One project he had in mind was a “Tommy”-like concept album, with the working title of “Black Gold”. He had ideas to expand the theme to poetry, an animated film and perhaps an illustrated book/graphic novel. In the summer of 1970, Jimi gave some tapes to Mitch Mitchell (for him to familiarize himself with his new compositions) which included work on “Black Gold”. Mitchell finally sold the tape to Experience Hendrix who released one song in 2011 on the “West Coast Seattle Boy” box set. We await impatiently for the rest of the recordings. More about “Black Gold”.
Despites his troubles, in 1970 he began to get his act together. He was recording at a quicker pace as he got to grips with the next phase of his music. However, now with his very own Electric Lady Studios studios, he got lost in perfectionism. In July, he did 19 takes of Dolly Dagger before achieving a master. Deering howe (in Charles Cross’s book): “…he’d get hung up on a song, and one eight-bar thing would take three days to fuck with.” This was obviously why Jimi asked Chas Chandler to come back and help him to sort things out. Despite this self doubt, the resulting masters he laid down were spectacular.
On stage, with good old Mitch Mitchell again in the drum seat and Billy Cox on solid bass, even though some of his new music didn’t really fit the three piece format, he was back playing great power trio rock ‘n’ roll and blues across America, sometimes even reviving some of his old stage antics. However the pressure and all the drugs had taken their toll. When he had arrived in England to play at the Isle Of Wight festival with a heavy cold or flu, he was found in a desperate state in a London hotel room by his ex-girlfriend Kathy Etchingham. His subsequent Isle Of Wight performance was disappointing. A few days later, another drug induced crisis saw a concert in Aarhus, Denmark aborted after just one song. The magic was still there in other performances of the short European tour, though less focused in this transitional phase. After a concert in Gothenburg, Billy Cox became ill (another drug related incident) and the tour was mercifully grounded a few days later. Word was put out to Noel Redding to return but for some reason it didn’t happen. As a result, the following concert bookings for Rotterdam, Paris, Vienna and Essen had to be canceled.
Everyone wanted a piece of Jimi: record companies, his management, PPX Enterprises (demanding another settlement album), The Black Panthers (pressuring him to do more for the black cause), the hangers-on, the drug pushers. His sanctuary was to be his own state-of-the-art Electric Lady Studios in New York (which still operates to this day – see Links) but sadly he didn’t live long enough to fully appreciate it. Friends remarked how tired and confused Jimi appeared, whereas others found him enthusiastic about new projects (Electric Lady, “Black Gold”, collaborations ahead with Gil Evans or Roland Kirk, his plans to expand the group, his upcoming new album nearing completion…).
One ridiculous notion that circulates is that Jimi was a “touring slave” for his and uncaring manager Mike Jeffery, working till he dropped. This utter nonsense and is disproven by the fact that Jimi toured little during his last 15 months, even feeling free to cancel a planned tour in the autumn of 1969. In 1970, Jeffery himself had plans drawn up to build a luxury artists’ retreat on the island of Maui, where musicians could relax and recuperate. Before this became a reality, he planned a month’s holiday for Jimi and the band on the island, for “R&R” as Billy Cox put it, before they embarked on the short September tour of Europe (Jimi in fact stayed for a 10-day holiday before returning to Electric Lady Studios to work on his 4th studio album).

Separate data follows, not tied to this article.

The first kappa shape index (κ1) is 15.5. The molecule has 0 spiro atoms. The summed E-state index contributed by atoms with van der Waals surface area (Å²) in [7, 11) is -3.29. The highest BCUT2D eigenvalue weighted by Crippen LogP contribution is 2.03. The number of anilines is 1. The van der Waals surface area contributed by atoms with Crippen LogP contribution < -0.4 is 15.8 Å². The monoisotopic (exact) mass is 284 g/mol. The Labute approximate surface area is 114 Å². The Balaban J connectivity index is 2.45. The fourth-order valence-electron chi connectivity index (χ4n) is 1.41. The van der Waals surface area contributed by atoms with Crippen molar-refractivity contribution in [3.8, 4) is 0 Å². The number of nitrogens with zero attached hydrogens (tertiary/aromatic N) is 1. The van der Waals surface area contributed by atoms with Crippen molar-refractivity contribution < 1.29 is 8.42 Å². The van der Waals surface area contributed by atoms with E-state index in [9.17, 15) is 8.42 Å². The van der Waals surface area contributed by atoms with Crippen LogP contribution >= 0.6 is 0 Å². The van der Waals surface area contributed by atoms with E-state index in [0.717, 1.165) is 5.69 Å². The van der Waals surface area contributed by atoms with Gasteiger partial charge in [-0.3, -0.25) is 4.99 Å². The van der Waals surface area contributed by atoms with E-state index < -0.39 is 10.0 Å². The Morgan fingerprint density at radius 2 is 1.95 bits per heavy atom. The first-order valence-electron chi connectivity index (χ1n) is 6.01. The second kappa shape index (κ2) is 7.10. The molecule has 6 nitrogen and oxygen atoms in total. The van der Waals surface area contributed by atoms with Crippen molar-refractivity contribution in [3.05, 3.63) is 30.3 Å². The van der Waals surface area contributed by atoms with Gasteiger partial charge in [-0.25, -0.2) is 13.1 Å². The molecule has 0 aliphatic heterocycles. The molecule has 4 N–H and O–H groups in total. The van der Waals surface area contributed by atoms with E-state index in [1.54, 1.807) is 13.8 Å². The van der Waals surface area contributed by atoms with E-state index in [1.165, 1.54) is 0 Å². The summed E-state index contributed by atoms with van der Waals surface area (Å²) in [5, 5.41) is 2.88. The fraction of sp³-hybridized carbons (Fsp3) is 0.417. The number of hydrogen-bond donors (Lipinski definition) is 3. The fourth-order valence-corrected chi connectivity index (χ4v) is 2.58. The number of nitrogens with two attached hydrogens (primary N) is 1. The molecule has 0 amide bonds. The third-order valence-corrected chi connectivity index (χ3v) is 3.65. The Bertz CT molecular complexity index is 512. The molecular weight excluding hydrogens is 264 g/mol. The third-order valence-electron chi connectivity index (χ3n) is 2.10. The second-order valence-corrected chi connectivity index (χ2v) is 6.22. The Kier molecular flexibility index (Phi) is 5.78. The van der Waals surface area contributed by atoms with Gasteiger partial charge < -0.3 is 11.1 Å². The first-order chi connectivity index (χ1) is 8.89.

When the European tour ran into trouble (Billy Cox’s illness), again, Jeffery planned to fly Jimi and the crew to Spain so that they could recuperate and plan the last few dates of the tour.
In London, Jimi wanted to get back to New York in order to finish the album (or bring the tapes back to London, to finish them with Chandler). However, on the morning of September the 18th 1970, at a girlfriend’s apartment he took some sleeping pills to try and bring himself down from a strong amphetamine that he’d taken t a party and he went into a coma. He was rushed to hospital but passed away in the ambulance. A crazy conspiracy theory has become very widespread but all the facts reveal that it is nonsense. Read more:
Poor Jimi had an unhappy childhood, adolescence and early professional career. After finally being recognised, he said that 1967 was the happiest year of his life.
The following years brought him many troubles but he gave his art all he could. Jimi Hendrix lives. His music, his spirit, remain fresh, exiting, inspiring.
I just hope this site serves its purpose in clarifying the jumble of material that constitutes his musical legacy on record. I think I had better stop there or I’ll never get this thing on-line.
Portrait of Jimi by my daughter Florence (8).
I hope you have enjoyed reading this record guide. A special thank you to my good friend Manuel for archive audio and artwork research (where are you Manuel – get in touch!). Thanks also to Caesar Glebbeek for the Univibes info and general help. Also to all those who have mailed me additions and corrections – especially Régis and all the gang at the Forum Jimi Hendrix, Maurice at Brume Pourpre, Yazid Manou, Steve Rodham at Jimpress, Steve Roby, Kurt Max, Niko at Early Hendrix, Peter Noble, Géraud, Andrew, Hubert, Pauli, Samb, Miros, Jerry, Scott, John, Mike, Carl, Christian, Peter in Australia, Serge, Glenn, Blazej, Lars, R.M. Bob, Walther, Paul, Sven, Patrick, Lasana, Ren, Jacek, Gord, Dallas, Marco,… special thanks to Richie Unterberger for recommending this site in his book “A Rough Guide To Jimi Hendrix” and of course to Brian Auger, Vic Briggs and Elandra Meredith for the interviews. Thanks also to all the hardworking Hendrix biographers (see Bibliography), to Sony Music France, to Steve Jobs for inventing the Mac and of course to James Marshall Hendrix, the coolest man on the planet, for the fantastic
Keep On Groovin’
Hey World, stop the fighting, and let’s fight to save the planet !
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To Brenda and Charles
and all the victims